Students benefit from locker ads, but for how long?

by Tammy Sakry
Staff Writer

During the last school year, St. Francis School District lockers were decorated with ads touting everything from school supplies to health reminders, like eating colorful fruits and vegetables.

Last fall, School Media’s employees, including partner Paul Miller (right), installed locker and floor ads through out St. Francis High School, the middle school and three elementary schools. File photo by Tammy Sakry

In addition to adding color to the schools, the locker ads installed by the Coon Rapids-based School Media also brought in money.

From the eight locker ads, which focused on nutrition, education and healthy matters, posted in the school during the last school year, St. Francis Middle School received $10,330.

The money is going to purchase 20 new iPads and cases, said Principal Dale Johnson.

The iPads offers a lot of applications for kids to use and engage them in the learning process and the iPads have a lot longer battery life than laptop computers do, he said.

The iPads have been used for astronomy, biology, music and for language and art classes as well as for virtual field trips

The school already has 66 iPads and plans to buy another 20 using the $10,000 raised during the Yankee Candle fund-raiser this fall.

“We want more in the building and get them more frequently into the hands of the kids,” Johnson said.

The new iPads will also be helping teachers.

Three of the iPads will be issued to physical education teachers to do attendance and provide communication with the main office when necessary, something not easily accomplished in the gym, Johnson said.

Cedar Creek Community School Principal Darin Hahn is also advocating for more iPads for his school.

With the school’s six ads, CCCS will have $7,067 to spend.

The school currently has 45 iPads, Hahn said.

While the recommendations to purchase iPads come from each of the school’s site management committee (SMC), the decision is guided by the district’s Financial Planning Action Committee December 2010 recommendation to use 75 percent of the funds for technology purchases and 25 percent for district communications and chemical health support for students.

Approximately $10,000 was used for the development and management of the district website and about $4,000 for chemical health counseling, said Tom Larson, director of community education and services, custodial/maintenance.

East Bethel Community School has also decided to use the $5,219 it received in locker ad revenue for iPad-related technology.

“We will be setting aside $500 for the purchase of educational iPad apps recommended by our teaching staff and the remainder will be used to purchase additional iPads for instructional use with students,” said Principal Angela Scardigli.

For the five ads posted in St. Francis Elementary School (SFE), it brought in $5,860 for the 2011-2012 school year.

According the Principal Kathy Kohnen, the school’s technology committee is still deliberating what to recommend to the site management committee (SMC).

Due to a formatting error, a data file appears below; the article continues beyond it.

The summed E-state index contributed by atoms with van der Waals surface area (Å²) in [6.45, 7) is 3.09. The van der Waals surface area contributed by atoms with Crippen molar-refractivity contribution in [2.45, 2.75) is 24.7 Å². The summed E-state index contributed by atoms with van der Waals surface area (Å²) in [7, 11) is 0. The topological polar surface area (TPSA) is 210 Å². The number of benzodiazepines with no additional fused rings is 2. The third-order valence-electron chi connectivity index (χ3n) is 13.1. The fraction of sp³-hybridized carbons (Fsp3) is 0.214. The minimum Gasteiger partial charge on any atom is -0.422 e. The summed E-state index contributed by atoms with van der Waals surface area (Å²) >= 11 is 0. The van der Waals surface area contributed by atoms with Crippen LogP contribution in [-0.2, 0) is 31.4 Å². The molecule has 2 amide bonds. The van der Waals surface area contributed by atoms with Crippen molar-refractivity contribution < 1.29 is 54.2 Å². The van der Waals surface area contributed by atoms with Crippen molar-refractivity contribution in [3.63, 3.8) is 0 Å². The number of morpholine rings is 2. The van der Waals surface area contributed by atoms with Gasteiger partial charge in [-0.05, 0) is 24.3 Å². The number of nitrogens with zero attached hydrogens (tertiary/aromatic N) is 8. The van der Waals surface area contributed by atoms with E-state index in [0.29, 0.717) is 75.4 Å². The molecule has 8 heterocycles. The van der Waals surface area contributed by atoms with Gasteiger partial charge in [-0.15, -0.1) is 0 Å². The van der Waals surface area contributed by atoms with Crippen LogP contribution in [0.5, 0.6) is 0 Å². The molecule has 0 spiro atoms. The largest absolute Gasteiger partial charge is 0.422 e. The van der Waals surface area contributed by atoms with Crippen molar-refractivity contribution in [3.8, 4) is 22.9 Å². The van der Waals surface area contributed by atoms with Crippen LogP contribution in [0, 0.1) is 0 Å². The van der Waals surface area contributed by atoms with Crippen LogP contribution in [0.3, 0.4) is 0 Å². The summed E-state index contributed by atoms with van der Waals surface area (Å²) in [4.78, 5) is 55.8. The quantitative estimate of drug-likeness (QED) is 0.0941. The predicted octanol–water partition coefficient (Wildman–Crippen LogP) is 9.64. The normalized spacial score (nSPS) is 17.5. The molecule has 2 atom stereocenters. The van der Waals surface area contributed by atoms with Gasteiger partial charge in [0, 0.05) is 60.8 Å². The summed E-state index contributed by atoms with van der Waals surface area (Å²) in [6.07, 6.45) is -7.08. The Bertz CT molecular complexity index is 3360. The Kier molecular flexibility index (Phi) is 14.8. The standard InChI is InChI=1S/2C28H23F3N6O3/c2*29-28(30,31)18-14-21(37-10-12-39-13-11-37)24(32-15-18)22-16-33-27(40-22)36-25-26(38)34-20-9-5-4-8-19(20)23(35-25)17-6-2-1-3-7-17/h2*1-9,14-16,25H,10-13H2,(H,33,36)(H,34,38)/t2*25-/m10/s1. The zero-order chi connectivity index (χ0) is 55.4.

The 16 locker, floor and wall ads scattered around St. Francis High School during the last school year generated $13,498 for the school.

No word yet on how the school will be using the funds.



As the schools were preparing for the 2011-2012 school year, anticipation was high for the second year with School Media.

In August, the school board was told by representatives from School Media that the company planned on installing more ads in the schools.

But when the ads were installed, there were less of them.

The high school ads dropped from 16 to four and the middle school only received five ads instead of the eight the previous year.

While SFE remained the same with five ads, CCCS and EBCS both dropped from six ads to five ads.

As of this time, the school district has not received an explanation of why the number of ads decreased.

In the first year, School Media was working with one school district with five buildings, said Janet Miller, School Media chief operating officer.

Since then School Media has put up ads in 40 schools in Minnesota, Pennsylvania and California, she said.

Although the number of advertisers has grown to 102, the ads are spread out among all of the schools as a way to attract national and large corporate advertisers, Miller said.

“There are not as many ads to (go) around,” she said.

The company currently has commitments from 120 advertisers for the next school year, Miller said.

District 15 has a two-year contract with School Media, which expires Oct. 21, 2013.

According to the contract, the district receives $180 per 50 square feet per financial quarter.

When selling its program, School Media said the district had a potential to earn $200,000, said Larson.

But when the numbers were totaled, it was closer to $55,000 last year, he said.

“We are obviously disappointed in the financial return. We are hoping for a healthier revenue stream in the future,” Larson said.

As a growing business, School Media is committed to fulfilling its commitments and “we have made it clear to every school that they are our first priority,” Miller said.

Tammy Sakry is at [email protected]